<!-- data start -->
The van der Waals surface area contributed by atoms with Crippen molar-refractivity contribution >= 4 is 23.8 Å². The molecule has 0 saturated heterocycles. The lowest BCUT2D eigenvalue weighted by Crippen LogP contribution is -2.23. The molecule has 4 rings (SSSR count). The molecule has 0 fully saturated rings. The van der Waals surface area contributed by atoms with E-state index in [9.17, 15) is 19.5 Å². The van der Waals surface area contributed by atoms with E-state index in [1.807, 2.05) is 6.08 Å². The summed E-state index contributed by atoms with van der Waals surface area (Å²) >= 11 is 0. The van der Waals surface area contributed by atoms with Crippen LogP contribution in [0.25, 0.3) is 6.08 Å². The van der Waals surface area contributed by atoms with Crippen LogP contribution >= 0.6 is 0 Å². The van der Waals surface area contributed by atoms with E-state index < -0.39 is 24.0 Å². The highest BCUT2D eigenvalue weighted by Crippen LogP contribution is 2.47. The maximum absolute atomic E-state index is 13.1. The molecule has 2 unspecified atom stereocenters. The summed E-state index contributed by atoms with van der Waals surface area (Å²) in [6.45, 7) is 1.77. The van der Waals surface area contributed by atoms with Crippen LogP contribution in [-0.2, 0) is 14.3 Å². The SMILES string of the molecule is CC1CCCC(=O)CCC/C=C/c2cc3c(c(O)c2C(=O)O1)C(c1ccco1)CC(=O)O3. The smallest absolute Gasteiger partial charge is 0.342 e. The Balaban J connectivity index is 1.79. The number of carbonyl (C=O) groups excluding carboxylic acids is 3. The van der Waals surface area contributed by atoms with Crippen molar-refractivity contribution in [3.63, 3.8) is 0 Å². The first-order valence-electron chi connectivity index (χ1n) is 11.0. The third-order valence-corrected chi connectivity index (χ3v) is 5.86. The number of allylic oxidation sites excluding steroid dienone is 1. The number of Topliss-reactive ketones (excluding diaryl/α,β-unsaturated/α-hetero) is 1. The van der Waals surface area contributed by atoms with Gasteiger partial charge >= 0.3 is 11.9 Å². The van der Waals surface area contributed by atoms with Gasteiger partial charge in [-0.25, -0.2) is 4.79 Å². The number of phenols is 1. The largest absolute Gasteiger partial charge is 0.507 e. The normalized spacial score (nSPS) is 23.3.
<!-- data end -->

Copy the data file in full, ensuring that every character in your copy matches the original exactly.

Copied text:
The van der Waals surface area contributed by atoms with Crippen molar-refractivity contribution >= 4 is 23.8 Å². The molecule has 0 saturated heterocycles. The lowest BCUT2D eigenvalue weighted by Crippen LogP contribution is -2.23. The molecule has 4 rings (SSSR count). The molecule has 0 fully saturated rings. The van der Waals surface area contributed by atoms with E-state index in [9.17, 15) is 19.5 Å². The van der Waals surface area contributed by atoms with E-state index in [1.807, 2.05) is 6.08 Å². The summed E-state index contributed by atoms with van der Waals surface area (Å²) >= 11 is 0. The van der Waals surface area contributed by atoms with Crippen LogP contribution in [0.25, 0.3) is 6.08 Å². The van der Waals surface area contributed by atoms with Crippen LogP contribution >= 0.6 is 0 Å². The van der Waals surface area contributed by atoms with E-state index < -0.39 is 24.0 Å². The highest BCUT2D eigenvalue weighted by Crippen LogP contribution is 2.47. The maximum absolute atomic E-state index is 13.1. The molecule has 2 unspecified atom stereocenters. The summed E-state index contributed by atoms with van der Waals surface area (Å²) in [6.45, 7) is 1.77. The van der Waals surface area contributed by atoms with Crippen LogP contribution in [-0.2, 0) is 14.3 Å². The SMILES string of the molecule is CC1CCCC(=O)CCC/C=C/c2cc3c(c(O)c2C(=O)O1)C(c1ccco1)CC(=O)O3. The smallest absolute Gasteiger partial charge is 0.342 e. The Balaban J connectivity index is 1.79. The number of carbonyl (C=O) groups excluding carboxylic acids is 3. The van der Waals surface area contributed by atoms with Crippen molar-refractivity contribution in [3.63, 3.8) is 0 Å². The first-order valence-electron chi connectivity index (χ1n) is 11.0. The third-order valence-corrected chi connectivity index (χ3v) is 5.86. The number of allylic oxidation sites excluding steroid dienone is 1. The number of Topliss-reactive ketones (excluding diaryl/α,β-unsaturated/α-hetero) is 1. The van der Waals surface area contributed by atoms with Gasteiger partial charge >= 0.3 is 11.9 Å². The van der Waals surface area contributed by atoms with Gasteiger partial charge in [-0.25, -0.2) is 4.79 Å². The number of phenols is 1. The largest absolute Gasteiger partial charge is 0.507 e. The normalized spacial score (nSPS) is 23.3.